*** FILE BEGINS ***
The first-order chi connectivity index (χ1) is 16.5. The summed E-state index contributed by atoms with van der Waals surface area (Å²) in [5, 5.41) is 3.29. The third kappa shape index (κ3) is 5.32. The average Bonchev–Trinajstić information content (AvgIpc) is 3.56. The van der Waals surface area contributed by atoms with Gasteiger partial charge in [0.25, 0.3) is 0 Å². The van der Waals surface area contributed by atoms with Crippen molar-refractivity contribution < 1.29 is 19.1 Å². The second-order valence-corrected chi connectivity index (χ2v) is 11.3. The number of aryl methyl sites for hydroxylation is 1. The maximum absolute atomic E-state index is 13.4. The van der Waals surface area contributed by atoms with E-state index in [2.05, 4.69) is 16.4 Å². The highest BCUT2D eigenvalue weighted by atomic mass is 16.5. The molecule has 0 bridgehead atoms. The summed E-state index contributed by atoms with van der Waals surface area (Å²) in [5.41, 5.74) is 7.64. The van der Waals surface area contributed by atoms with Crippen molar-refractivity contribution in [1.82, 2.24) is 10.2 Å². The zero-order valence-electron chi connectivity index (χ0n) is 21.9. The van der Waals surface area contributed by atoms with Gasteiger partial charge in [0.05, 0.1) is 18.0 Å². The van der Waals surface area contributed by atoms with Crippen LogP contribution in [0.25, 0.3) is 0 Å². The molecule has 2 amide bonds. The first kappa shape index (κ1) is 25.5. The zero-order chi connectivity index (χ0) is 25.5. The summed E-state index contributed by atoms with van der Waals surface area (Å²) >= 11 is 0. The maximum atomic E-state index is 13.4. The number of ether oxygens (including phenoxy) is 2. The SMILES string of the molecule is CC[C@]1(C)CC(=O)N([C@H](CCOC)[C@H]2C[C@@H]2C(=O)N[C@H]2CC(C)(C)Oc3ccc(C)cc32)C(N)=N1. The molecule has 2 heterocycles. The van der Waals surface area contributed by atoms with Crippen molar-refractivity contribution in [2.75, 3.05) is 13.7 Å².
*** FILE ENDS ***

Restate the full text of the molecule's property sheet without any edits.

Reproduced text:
The first-order chi connectivity index (χ1) is 16.5. The summed E-state index contributed by atoms with van der Waals surface area (Å²) in [5, 5.41) is 3.29. The third kappa shape index (κ3) is 5.32. The average Bonchev–Trinajstić information content (AvgIpc) is 3.56. The van der Waals surface area contributed by atoms with Gasteiger partial charge in [0.25, 0.3) is 0 Å². The van der Waals surface area contributed by atoms with Crippen molar-refractivity contribution < 1.29 is 19.1 Å². The second-order valence-corrected chi connectivity index (χ2v) is 11.3. The number of aryl methyl sites for hydroxylation is 1. The maximum absolute atomic E-state index is 13.4. The van der Waals surface area contributed by atoms with E-state index in [2.05, 4.69) is 16.4 Å². The highest BCUT2D eigenvalue weighted by atomic mass is 16.5. The molecule has 0 bridgehead atoms. The summed E-state index contributed by atoms with van der Waals surface area (Å²) in [5.41, 5.74) is 7.64. The van der Waals surface area contributed by atoms with Crippen molar-refractivity contribution in [1.82, 2.24) is 10.2 Å². The zero-order valence-electron chi connectivity index (χ0n) is 21.9. The van der Waals surface area contributed by atoms with Gasteiger partial charge in [0.05, 0.1) is 18.0 Å². The van der Waals surface area contributed by atoms with Crippen LogP contribution in [0.25, 0.3) is 0 Å². The molecule has 2 amide bonds. The first kappa shape index (κ1) is 25.5. The zero-order chi connectivity index (χ0) is 25.5. The summed E-state index contributed by atoms with van der Waals surface area (Å²) >= 11 is 0. The maximum atomic E-state index is 13.4. The number of ether oxygens (including phenoxy) is 2. The SMILES string of the molecule is CC[C@]1(C)CC(=O)N([C@H](CCOC)[C@H]2C[C@@H]2C(=O)N[C@H]2CC(C)(C)Oc3ccc(C)cc32)C(N)=N1. The molecule has 2 heterocycles. The van der Waals surface area contributed by atoms with Crippen molar-refractivity contribution in [2.75, 3.05) is 13.7 Å².